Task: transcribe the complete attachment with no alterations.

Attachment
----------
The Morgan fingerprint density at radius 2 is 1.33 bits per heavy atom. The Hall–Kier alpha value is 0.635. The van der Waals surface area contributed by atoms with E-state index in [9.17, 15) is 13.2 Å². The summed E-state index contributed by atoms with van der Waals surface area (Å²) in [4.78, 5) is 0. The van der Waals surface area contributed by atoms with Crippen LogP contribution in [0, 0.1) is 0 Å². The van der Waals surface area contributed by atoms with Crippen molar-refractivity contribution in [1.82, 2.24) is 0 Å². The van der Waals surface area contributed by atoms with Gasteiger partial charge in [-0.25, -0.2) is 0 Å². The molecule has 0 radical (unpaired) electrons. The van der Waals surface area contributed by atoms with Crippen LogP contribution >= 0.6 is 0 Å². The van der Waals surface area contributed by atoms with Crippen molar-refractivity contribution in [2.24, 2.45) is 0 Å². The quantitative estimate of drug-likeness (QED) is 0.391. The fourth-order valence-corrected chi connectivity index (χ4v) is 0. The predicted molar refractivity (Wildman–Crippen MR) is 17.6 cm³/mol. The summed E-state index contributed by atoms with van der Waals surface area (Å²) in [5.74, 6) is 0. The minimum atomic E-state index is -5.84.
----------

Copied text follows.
The Morgan fingerprint density at radius 2 is 1.33 bits per heavy atom. The Hall–Kier alpha value is 0.635. The van der Waals surface area contributed by atoms with E-state index in [9.17, 15) is 13.2 Å². The summed E-state index contributed by atoms with van der Waals surface area (Å²) in [4.78, 5) is 0. The van der Waals surface area contributed by atoms with Crippen LogP contribution in [0, 0.1) is 0 Å². The van der Waals surface area contributed by atoms with Crippen molar-refractivity contribution in [1.82, 2.24) is 0 Å². The van der Waals surface area contributed by atoms with Gasteiger partial charge in [-0.25, -0.2) is 0 Å². The molecule has 0 radical (unpaired) electrons. The van der Waals surface area contributed by atoms with Crippen LogP contribution >= 0.6 is 0 Å². The van der Waals surface area contributed by atoms with Crippen molar-refractivity contribution in [2.24, 2.45) is 0 Å². The quantitative estimate of drug-likeness (QED) is 0.391. The fourth-order valence-corrected chi connectivity index (χ4v) is 0. The predicted molar refractivity (Wildman–Crippen MR) is 17.6 cm³/mol. The summed E-state index contributed by atoms with van der Waals surface area (Å²) in [5.74, 6) is 0. The minimum atomic E-state index is -5.84.